Gangrene is the death and decay of tissue that usually occurs when the blood supply to the tissue is cut off by injury or infection. After the tissue is dead, bacteria may infect the tissue and cause decay.
Gangrene may affect small areas, such as fingers or toes that have been frostbitten, or larger areas of tissue, such as part of the foot. People who have impaired blood flow, such as people with diabetes, may be at higher risk of gangrene if they have skin wounds and infections that are not treated promptly.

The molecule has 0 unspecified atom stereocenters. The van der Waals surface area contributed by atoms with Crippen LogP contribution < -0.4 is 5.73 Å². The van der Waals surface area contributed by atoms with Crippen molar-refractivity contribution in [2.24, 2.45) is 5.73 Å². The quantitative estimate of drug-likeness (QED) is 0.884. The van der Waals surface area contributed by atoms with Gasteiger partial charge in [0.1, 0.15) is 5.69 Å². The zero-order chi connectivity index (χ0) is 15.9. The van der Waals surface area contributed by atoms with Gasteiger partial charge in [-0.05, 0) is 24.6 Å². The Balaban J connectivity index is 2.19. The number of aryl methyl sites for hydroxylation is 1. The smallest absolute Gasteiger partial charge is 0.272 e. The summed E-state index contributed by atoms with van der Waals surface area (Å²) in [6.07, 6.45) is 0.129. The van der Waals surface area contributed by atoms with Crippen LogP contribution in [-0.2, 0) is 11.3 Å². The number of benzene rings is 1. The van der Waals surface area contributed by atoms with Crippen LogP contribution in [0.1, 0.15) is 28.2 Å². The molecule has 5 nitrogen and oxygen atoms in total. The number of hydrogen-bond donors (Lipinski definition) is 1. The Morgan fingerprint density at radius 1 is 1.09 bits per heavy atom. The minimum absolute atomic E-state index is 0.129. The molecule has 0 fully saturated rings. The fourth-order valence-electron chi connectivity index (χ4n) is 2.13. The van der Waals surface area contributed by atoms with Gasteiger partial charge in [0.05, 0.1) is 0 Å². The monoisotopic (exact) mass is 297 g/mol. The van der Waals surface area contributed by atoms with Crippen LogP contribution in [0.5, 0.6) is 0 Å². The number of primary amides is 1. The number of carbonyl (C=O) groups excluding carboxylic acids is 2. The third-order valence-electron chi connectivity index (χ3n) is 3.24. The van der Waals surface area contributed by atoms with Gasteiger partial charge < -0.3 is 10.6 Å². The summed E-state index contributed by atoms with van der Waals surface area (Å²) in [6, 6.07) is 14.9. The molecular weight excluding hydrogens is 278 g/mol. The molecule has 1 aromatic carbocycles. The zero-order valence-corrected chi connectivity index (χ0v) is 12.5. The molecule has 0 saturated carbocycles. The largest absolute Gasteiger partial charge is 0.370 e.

Gangrene is treated by restoring blood flow to the affected area, treating any infection, and removing the dead and dying tissue. If it is severe, gangrene sometimes requires that a part of the body, such as a finger, toe, or foot, be amputated.
|Primary Medical Reviewer||E. Gregory Thompson, MD - Internal Medicine|
|Specialist Medical Reviewer||Dennis L. Stevens, MD, PhD - Internal Medicine, Infectious Disease|
|Last Revised||October 12, 2011|
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